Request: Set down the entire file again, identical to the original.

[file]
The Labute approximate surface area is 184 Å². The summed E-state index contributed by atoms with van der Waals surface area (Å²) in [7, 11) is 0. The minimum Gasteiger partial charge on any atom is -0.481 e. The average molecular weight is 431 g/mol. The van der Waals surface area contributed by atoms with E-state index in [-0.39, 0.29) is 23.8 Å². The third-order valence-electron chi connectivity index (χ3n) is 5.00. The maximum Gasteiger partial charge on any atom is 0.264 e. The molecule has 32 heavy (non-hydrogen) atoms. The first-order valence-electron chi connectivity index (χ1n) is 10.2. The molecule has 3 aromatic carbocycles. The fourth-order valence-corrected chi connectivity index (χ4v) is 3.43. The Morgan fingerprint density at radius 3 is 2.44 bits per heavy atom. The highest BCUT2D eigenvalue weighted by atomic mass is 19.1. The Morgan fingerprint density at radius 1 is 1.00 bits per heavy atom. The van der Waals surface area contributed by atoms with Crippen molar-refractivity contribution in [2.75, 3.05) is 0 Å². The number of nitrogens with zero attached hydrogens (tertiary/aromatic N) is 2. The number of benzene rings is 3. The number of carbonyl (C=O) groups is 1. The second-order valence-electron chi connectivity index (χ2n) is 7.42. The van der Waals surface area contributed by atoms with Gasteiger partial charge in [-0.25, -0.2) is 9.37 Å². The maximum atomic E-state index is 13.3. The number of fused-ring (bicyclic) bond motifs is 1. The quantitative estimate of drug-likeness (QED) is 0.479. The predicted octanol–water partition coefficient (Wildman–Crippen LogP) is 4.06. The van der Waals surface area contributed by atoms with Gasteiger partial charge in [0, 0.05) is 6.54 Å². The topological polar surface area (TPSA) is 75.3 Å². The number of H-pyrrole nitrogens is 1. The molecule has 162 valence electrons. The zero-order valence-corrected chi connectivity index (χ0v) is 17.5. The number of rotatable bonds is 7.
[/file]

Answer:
The Labute approximate surface area is 184 Å². The summed E-state index contributed by atoms with van der Waals surface area (Å²) in [7, 11) is 0. The minimum Gasteiger partial charge on any atom is -0.481 e. The average molecular weight is 431 g/mol. The van der Waals surface area contributed by atoms with E-state index in [-0.39, 0.29) is 23.8 Å². The third-order valence-electron chi connectivity index (χ3n) is 5.00. The maximum Gasteiger partial charge on any atom is 0.264 e. The molecule has 32 heavy (non-hydrogen) atoms. The first-order valence-electron chi connectivity index (χ1n) is 10.2. The molecule has 3 aromatic carbocycles. The fourth-order valence-corrected chi connectivity index (χ4v) is 3.43. The Morgan fingerprint density at radius 3 is 2.44 bits per heavy atom. The highest BCUT2D eigenvalue weighted by atomic mass is 19.1. The Morgan fingerprint density at radius 1 is 1.00 bits per heavy atom. The van der Waals surface area contributed by atoms with Crippen molar-refractivity contribution in [2.75, 3.05) is 0 Å². The number of nitrogens with zero attached hydrogens (tertiary/aromatic N) is 2. The number of benzene rings is 3. The number of carbonyl (C=O) groups is 1. The second-order valence-electron chi connectivity index (χ2n) is 7.42. The van der Waals surface area contributed by atoms with Gasteiger partial charge in [-0.25, -0.2) is 9.37 Å². The maximum atomic E-state index is 13.3. The number of fused-ring (bicyclic) bond motifs is 1. The quantitative estimate of drug-likeness (QED) is 0.479. The predicted octanol–water partition coefficient (Wildman–Crippen LogP) is 4.06. The van der Waals surface area contributed by atoms with Gasteiger partial charge in [0, 0.05) is 6.54 Å². The topological polar surface area (TPSA) is 75.3 Å². The number of H-pyrrole nitrogens is 1. The molecule has 162 valence electrons. The zero-order valence-corrected chi connectivity index (χ0v) is 17.5. The number of rotatable bonds is 7.